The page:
Men’s Wearhouse Rejects Jos. A. Bank’s $2.3 Billion Bid
Men’s Wearhouse Inc. (MW) rejected a $2.3 billion cash takeover offer from Jos. A. Bank Clothiers Inc. (JOSB), saying the bid undervalued the company and wasn’t in the best interest of investors. It also adopted a shareholder rights plan.
Jos. A. Bank, based in Hampstead, Maryland, disclosed yesterday that it had made a non-binding proposal on Sept. 18 to acquire Men’s Wearhouse for $48 a share, 36 percent higher than the Oct. 8 closing price.
The suitor is pouncing at a moment of turmoil for Houston-based Men’s Wearhouse, which cut its profit forecast last month and removed founder George Zimmer as executive chairman over strategy disagreements in June. Men’s Wearhouse’s last-reported annual sales of about $2.5 billion were more than twice those of Jos. A. Bank. It also has a higher market value and almost twice the number of stores as of Aug. 3.
“Jos. A. Bank’s unsolicited proposal is opportunistic, subject to unacceptable risks and contingencies, and would deprive our shareholders of the value inherent in Men’s Wearhouse for inadequate consideration,” Bill Sechrest, Men’s Wearhouse’s lead director, said yesterday in a statement.
Men’s Wearhouse fell 1.6 percent to $44.32 at 9:33 a.m. in New York. Jos. A. Bank advanced 1.3 percent to $44.90. Men’s Wearhouse had a market value of $2.15 billion at yesterday’s close, compared with Jos. A. Bank’s $1.24 billion.
Men’s Wearhouse said yesterday that its board adopted a shareholder rights plan after rejecting the Jos. A. Bank offer. The plan, which expires Sept. 30, 2014, allows investors to acquire Men’s Wearhouse stock at a discounted price when someone acquires 10 percent or more of the company’s common shares in a transaction not approved by the board, Men’s Wearhouse said in a statement. If the buyer is a passive institutional investor, the trigger is a 15 percent stake.
“The rights plan is not intended to prevent an acquisition of the company on terms that the board of directors considers favorable,” it said.
Financo LLC Chairman Gilbert Harrison, whose firm is advising Jos. A. Bank, said in a phone interview that Men’s Wearhouse’s rejection of the bid “does not make sense.”
“We have come forward with an extremely attractive bid price,” he said. “It’s a defining deal to redefine the entire menswear business.”
Jos. A. Bank said yesterday in a statement that it would continue to pursue the deal, calling Men’s Wearhouse’s rejection “inexplicable.”
The Wall Street Journal reported that Jos. A. Bank Chairman Robert Wildrick said in an interview that his company would be open to being bought by Men’s Wearhouse at the same premium it had offered.
The company was “merely illustrating the point that boards of directors should carefully consider significant cash premiums for their shares,” Molly Morse, a spokesman for Jos. A. Bank who works for Kekst & Co., said later in an e-mailed statement. Morse declined to comment on whether Jos. A. Bank would consider an offer if one were made.
Jos. A. Bank has been under pressure from shareholders to use its cash, said Eric Marshall, a portfolio manager at Hodges Capital Management Inc. in Dallas, whose assets include the company’s stock. A deal would broaden Jos. A. Bank’s offerings into tuxedo rental and casual clothing, he said.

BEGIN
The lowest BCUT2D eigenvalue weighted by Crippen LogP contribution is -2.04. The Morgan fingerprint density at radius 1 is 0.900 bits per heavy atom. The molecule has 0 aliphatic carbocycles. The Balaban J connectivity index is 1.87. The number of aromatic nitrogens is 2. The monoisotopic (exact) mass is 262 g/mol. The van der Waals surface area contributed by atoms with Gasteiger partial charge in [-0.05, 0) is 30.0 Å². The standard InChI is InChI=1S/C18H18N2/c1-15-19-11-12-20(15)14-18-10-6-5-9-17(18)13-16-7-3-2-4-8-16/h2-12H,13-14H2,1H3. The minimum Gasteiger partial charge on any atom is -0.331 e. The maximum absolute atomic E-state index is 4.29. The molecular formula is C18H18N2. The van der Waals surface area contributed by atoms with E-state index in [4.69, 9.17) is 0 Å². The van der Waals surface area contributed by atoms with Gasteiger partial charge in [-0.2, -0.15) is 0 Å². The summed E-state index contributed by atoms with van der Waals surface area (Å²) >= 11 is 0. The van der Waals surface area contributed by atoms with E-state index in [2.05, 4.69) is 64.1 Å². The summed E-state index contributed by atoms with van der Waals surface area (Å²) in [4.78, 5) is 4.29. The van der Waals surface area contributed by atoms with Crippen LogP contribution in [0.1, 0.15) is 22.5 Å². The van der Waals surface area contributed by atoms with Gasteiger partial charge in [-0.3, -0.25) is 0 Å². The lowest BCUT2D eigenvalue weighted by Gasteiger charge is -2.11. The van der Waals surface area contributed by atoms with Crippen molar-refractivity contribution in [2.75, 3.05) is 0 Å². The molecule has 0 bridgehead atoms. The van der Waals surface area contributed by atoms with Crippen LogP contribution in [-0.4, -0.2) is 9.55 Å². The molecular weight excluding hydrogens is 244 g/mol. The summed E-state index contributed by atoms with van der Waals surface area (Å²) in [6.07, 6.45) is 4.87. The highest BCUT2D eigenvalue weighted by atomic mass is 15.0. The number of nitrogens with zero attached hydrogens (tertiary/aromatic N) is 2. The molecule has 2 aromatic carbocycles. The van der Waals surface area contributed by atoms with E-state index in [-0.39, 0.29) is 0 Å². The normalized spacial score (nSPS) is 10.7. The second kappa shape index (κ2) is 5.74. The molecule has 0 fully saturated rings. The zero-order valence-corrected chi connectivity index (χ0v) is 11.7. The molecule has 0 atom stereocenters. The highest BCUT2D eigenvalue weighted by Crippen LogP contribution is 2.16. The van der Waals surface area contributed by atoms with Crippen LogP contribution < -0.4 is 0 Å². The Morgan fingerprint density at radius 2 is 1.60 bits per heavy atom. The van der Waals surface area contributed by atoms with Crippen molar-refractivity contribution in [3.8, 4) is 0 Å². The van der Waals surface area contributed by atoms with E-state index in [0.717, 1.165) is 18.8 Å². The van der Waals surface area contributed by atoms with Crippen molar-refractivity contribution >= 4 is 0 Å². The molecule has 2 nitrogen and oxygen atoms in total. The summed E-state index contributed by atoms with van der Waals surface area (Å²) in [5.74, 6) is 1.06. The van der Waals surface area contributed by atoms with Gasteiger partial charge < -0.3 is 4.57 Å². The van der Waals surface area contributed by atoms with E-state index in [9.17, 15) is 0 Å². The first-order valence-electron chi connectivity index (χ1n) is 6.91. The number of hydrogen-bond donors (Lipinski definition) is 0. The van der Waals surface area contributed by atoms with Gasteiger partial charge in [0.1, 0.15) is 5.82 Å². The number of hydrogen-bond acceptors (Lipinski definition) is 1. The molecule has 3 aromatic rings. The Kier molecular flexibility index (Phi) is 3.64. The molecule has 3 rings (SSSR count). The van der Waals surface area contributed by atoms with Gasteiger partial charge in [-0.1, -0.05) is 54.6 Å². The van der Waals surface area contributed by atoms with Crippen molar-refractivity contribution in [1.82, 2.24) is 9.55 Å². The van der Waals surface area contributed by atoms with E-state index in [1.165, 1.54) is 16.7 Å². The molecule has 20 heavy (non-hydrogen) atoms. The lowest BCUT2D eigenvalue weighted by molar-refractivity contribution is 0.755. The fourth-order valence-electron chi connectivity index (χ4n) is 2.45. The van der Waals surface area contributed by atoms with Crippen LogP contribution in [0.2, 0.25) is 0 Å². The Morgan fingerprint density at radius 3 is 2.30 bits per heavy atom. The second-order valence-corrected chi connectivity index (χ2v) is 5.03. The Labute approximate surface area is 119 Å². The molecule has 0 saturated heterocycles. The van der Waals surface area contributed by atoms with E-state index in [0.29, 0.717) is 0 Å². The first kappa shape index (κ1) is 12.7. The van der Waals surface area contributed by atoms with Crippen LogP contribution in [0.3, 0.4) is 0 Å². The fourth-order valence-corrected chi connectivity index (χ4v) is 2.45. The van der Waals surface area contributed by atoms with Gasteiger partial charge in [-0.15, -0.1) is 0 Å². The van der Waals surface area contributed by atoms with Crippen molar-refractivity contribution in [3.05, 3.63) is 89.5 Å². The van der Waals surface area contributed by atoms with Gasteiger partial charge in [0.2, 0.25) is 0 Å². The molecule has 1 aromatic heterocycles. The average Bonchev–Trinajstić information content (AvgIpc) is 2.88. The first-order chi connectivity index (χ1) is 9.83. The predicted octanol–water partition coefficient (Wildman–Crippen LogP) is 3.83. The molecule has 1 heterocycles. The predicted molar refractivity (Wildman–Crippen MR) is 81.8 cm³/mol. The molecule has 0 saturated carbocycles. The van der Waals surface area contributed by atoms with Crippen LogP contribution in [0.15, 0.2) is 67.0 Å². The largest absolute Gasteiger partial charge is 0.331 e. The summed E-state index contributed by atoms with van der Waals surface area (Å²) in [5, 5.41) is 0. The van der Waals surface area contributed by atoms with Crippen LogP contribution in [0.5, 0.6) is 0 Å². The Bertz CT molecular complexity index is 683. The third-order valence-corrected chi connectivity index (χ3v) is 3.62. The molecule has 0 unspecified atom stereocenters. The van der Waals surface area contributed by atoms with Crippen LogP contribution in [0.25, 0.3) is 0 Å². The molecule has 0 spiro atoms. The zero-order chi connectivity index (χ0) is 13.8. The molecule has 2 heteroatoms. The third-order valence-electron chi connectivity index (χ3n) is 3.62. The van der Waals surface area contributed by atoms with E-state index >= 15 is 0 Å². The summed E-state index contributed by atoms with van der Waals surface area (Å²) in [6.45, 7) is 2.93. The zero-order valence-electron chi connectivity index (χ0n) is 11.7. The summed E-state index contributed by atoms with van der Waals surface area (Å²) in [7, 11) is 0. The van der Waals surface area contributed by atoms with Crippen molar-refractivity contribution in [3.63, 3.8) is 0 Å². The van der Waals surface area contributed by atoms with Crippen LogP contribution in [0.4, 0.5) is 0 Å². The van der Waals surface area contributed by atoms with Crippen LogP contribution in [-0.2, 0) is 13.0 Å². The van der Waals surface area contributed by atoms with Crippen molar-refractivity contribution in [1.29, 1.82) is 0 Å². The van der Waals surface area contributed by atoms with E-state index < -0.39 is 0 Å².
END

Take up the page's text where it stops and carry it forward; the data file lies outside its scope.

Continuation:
“There aren’t very many national menswear concepts like this,” Marshall said in a phone interview. “They could be a very powerful franchise if they could put this all together.”
The offer implies a valuation for Men’s Wearhouse of 8.4 times 12-month earnings before interest, tax, depreciation and amortization, Jos. A. Bank said. That compares with a median multiple of 8.3 times for similar deals that were announced in the past five years, according to data compiled by Bloomberg.
The bid would be funded by $300 million of cash, new equity capital and debt financing, Jos A. Bank said. The new equity would be provided by private-equity firm Golden Gate Capital, while Jos. A. Bank adviser Goldman Sachs Group Inc. is “highly confident” that debt funding can be obtained, according to the statement.
Ken Dennard, a Men’s Wearhouse spokesman who works for Dennard-Lascar Associates LLC, didn’t respond to voicemail and e-mailed requests for comment.
Zimmer owned about 3.7 percent of Men’s Wearhouse shares as of April 3. A phone number for Zimmer couldn’t be found.
Jos. A. Bank’s offer comes after Men’s Wearhouse reported second-quarter earnings in September that missed analysts’ estimates, citing a drop in customer traffic. The company’s shares have gained 13 percent this year through Oct. 8. Men’s Wearhouse operated 1,137 stores as of Aug. 3, while Jos. A. Bank had 611 locations as of the same date.
Jos. A. Bank said in June that it was seeking potential acquisitions to expand more quickly. The chain bid for Fifth & Pacific Cos.’s Lucky Brand, according to a June 4 report by Women’s Wear Daily, which didn’t say where it got the information.
Jos. A. Bank is being advised by Goldman Sachs and Financo, with Skadden, Arps, Slate, Meagher & Flom LLP and Guilfoil Petzall & Shoemake LLC acting as legal advisers. Men’s Wearhouse said it is getting financial advice from Bank of America Corp. and JPMorgan Chase & Co. and legal advice from Willkie Farr & Gallagher LLP.
To contact the reporter on this story: Lindsey Rupp in New York at firstname.lastname@example.org
To contact the editor responsible for this story: Robin Ajello at email@example.com